Concerns about the political situation in Taiwan dominated activity and the blue-chip Hang Seng Index closed Friday at 12,483.24, down 2.4 percent on the week.
China Unicom was one of the worst performers after the company reported a weaker-than-expected result for 2003. China Southern Airlines was also down on fears the victory of Chen would delay direct links between Taiwan and China.
CITIC Pacific posted modest gains on news reports it was in talks to take part in a multi-million dollar water supply joint venture in Changzhou.
The market failed to capitalize on stellar national election results for the ruling party, and was dragged down by the general negative mood in the region. Prime Minister Abdullah Badawi's secular Barisan Nasional was returned to power with a massive majority and even managed to wrestle away a state held by the Islamic opposition. The win is viewed as very positive for the medium-term as it will allow Abdullah to pursue his policies, while reducing political risks on the country.
Still the benchmark Composite Index of 100 blue chips closed Friday at 895.12, down 1 percent on the week.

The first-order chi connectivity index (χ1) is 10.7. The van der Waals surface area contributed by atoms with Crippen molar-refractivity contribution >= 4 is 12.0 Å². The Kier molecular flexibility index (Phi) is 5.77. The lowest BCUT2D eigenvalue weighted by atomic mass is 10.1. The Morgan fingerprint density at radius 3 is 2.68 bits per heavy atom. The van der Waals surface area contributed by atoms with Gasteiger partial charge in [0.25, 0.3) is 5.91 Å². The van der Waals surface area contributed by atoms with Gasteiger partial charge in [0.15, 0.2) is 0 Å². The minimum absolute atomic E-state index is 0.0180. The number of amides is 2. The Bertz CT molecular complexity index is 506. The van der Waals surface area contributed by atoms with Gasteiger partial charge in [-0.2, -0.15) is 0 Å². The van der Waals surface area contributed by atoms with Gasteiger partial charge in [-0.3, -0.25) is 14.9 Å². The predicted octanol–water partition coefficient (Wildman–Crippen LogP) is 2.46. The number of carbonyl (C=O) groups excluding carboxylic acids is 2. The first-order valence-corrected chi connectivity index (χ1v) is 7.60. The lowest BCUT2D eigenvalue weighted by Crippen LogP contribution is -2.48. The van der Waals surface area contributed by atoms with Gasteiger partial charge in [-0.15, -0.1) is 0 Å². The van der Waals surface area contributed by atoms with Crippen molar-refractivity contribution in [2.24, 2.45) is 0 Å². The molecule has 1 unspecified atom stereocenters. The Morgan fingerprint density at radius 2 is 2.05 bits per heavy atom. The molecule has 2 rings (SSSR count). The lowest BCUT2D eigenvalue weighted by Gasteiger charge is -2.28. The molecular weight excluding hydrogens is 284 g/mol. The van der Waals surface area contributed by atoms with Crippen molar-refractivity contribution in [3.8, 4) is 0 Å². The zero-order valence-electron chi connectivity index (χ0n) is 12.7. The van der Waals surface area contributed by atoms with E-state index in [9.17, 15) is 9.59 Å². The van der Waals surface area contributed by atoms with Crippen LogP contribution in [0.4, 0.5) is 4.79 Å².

Many investors awaited the central bank's gross domestic product projection for 2004 (which were to be released after the market close Friday), as well as the new cabinet lineup to be announced Saturday. Investors are hoping he will promote new faces.
The Stock Exchange of Thailand Index closed Friday at 665.25, down 2.3 percent on the week.
Beyond the Taiwan election concern, renewed violence in Southern Thailand also weighted on sentiment, already undermined by the uncertainties related to the delay in the privatization of Electricity Generating Authority of Thailand (EGAT).
Television broadcaster, iTV, lost ground on news reports the Office of the Prime Minister had decided to file a lawsuit seeking revocation of an arbitration panel's ruling in favor of the broadcaster and allowing it to slash concession fees and lift restrictions on its entertainment content.